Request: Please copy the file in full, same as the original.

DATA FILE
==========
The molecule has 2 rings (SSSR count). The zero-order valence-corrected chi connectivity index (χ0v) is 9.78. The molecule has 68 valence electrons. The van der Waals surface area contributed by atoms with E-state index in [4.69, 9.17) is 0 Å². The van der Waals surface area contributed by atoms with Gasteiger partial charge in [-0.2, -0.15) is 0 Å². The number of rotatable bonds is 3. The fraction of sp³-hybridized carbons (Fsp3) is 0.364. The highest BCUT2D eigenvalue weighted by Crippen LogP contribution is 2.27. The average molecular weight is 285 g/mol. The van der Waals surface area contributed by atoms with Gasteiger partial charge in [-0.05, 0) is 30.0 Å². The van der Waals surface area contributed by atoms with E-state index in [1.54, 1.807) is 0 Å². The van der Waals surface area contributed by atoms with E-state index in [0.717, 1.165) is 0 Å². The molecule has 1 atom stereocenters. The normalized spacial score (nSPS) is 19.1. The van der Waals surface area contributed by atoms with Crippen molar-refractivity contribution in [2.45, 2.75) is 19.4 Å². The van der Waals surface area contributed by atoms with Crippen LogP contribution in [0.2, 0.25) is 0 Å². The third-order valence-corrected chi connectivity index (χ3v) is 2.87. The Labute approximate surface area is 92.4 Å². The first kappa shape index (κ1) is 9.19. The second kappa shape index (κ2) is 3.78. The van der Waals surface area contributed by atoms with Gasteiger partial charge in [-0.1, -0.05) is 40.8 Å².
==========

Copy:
The molecule has 2 rings (SSSR count). The zero-order valence-corrected chi connectivity index (χ0v) is 9.78. The molecule has 68 valence electrons. The van der Waals surface area contributed by atoms with E-state index in [4.69, 9.17) is 0 Å². The van der Waals surface area contributed by atoms with Gasteiger partial charge in [-0.2, -0.15) is 0 Å². The number of rotatable bonds is 3. The fraction of sp³-hybridized carbons (Fsp3) is 0.364. The highest BCUT2D eigenvalue weighted by Crippen LogP contribution is 2.27. The average molecular weight is 285 g/mol. The van der Waals surface area contributed by atoms with Gasteiger partial charge in [-0.05, 0) is 30.0 Å². The van der Waals surface area contributed by atoms with E-state index in [1.54, 1.807) is 0 Å². The van der Waals surface area contributed by atoms with E-state index in [0.717, 1.165) is 0 Å². The molecule has 1 atom stereocenters. The normalized spacial score (nSPS) is 19.1. The van der Waals surface area contributed by atoms with Crippen molar-refractivity contribution in [2.45, 2.75) is 19.4 Å². The van der Waals surface area contributed by atoms with Crippen LogP contribution in [0.2, 0.25) is 0 Å². The third-order valence-corrected chi connectivity index (χ3v) is 2.87. The Labute approximate surface area is 92.4 Å². The first kappa shape index (κ1) is 9.19. The second kappa shape index (κ2) is 3.78. The van der Waals surface area contributed by atoms with Gasteiger partial charge in [-0.1, -0.05) is 40.8 Å².